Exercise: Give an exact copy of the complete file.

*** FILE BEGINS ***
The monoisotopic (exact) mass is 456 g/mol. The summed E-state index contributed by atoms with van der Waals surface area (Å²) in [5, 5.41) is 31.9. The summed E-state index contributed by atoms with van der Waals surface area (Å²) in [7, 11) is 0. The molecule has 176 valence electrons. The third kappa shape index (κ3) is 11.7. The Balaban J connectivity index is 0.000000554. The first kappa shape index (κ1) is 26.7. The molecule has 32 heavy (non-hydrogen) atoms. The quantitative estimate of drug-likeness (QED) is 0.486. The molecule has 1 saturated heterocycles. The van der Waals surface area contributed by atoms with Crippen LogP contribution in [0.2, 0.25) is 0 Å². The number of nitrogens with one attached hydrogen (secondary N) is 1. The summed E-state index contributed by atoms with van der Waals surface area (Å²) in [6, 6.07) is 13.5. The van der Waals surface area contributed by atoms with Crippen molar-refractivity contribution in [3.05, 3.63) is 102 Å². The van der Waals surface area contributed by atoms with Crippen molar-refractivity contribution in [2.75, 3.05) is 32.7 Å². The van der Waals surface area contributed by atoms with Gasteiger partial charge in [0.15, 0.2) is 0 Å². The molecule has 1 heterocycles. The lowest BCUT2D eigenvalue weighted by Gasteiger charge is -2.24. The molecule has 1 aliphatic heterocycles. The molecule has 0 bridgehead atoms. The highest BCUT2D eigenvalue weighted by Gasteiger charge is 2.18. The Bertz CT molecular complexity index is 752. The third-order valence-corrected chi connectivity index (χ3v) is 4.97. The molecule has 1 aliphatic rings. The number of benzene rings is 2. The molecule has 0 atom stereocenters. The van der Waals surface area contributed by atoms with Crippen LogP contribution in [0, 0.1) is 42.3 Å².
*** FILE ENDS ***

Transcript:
The monoisotopic (exact) mass is 456 g/mol. The summed E-state index contributed by atoms with van der Waals surface area (Å²) in [5, 5.41) is 31.9. The summed E-state index contributed by atoms with van der Waals surface area (Å²) in [7, 11) is 0. The molecule has 176 valence electrons. The third kappa shape index (κ3) is 11.7. The Balaban J connectivity index is 0.000000554. The first kappa shape index (κ1) is 26.7. The molecule has 32 heavy (non-hydrogen) atoms. The quantitative estimate of drug-likeness (QED) is 0.486. The molecule has 1 saturated heterocycles. The van der Waals surface area contributed by atoms with Crippen LogP contribution in [0.2, 0.25) is 0 Å². The number of nitrogens with one attached hydrogen (secondary N) is 1. The summed E-state index contributed by atoms with van der Waals surface area (Å²) in [6, 6.07) is 13.5. The van der Waals surface area contributed by atoms with Crippen molar-refractivity contribution in [3.05, 3.63) is 102 Å². The van der Waals surface area contributed by atoms with Crippen molar-refractivity contribution in [2.75, 3.05) is 32.7 Å². The van der Waals surface area contributed by atoms with Gasteiger partial charge in [0.15, 0.2) is 0 Å². The molecule has 1 heterocycles. The lowest BCUT2D eigenvalue weighted by Gasteiger charge is -2.24. The molecule has 1 aliphatic heterocycles. The molecule has 0 bridgehead atoms. The highest BCUT2D eigenvalue weighted by Gasteiger charge is 2.18. The Bertz CT molecular complexity index is 752. The third-order valence-corrected chi connectivity index (χ3v) is 4.97. The molecule has 1 aliphatic rings. The number of benzene rings is 2. The molecule has 0 atom stereocenters. The van der Waals surface area contributed by atoms with Crippen LogP contribution in [0, 0.1) is 42.3 Å².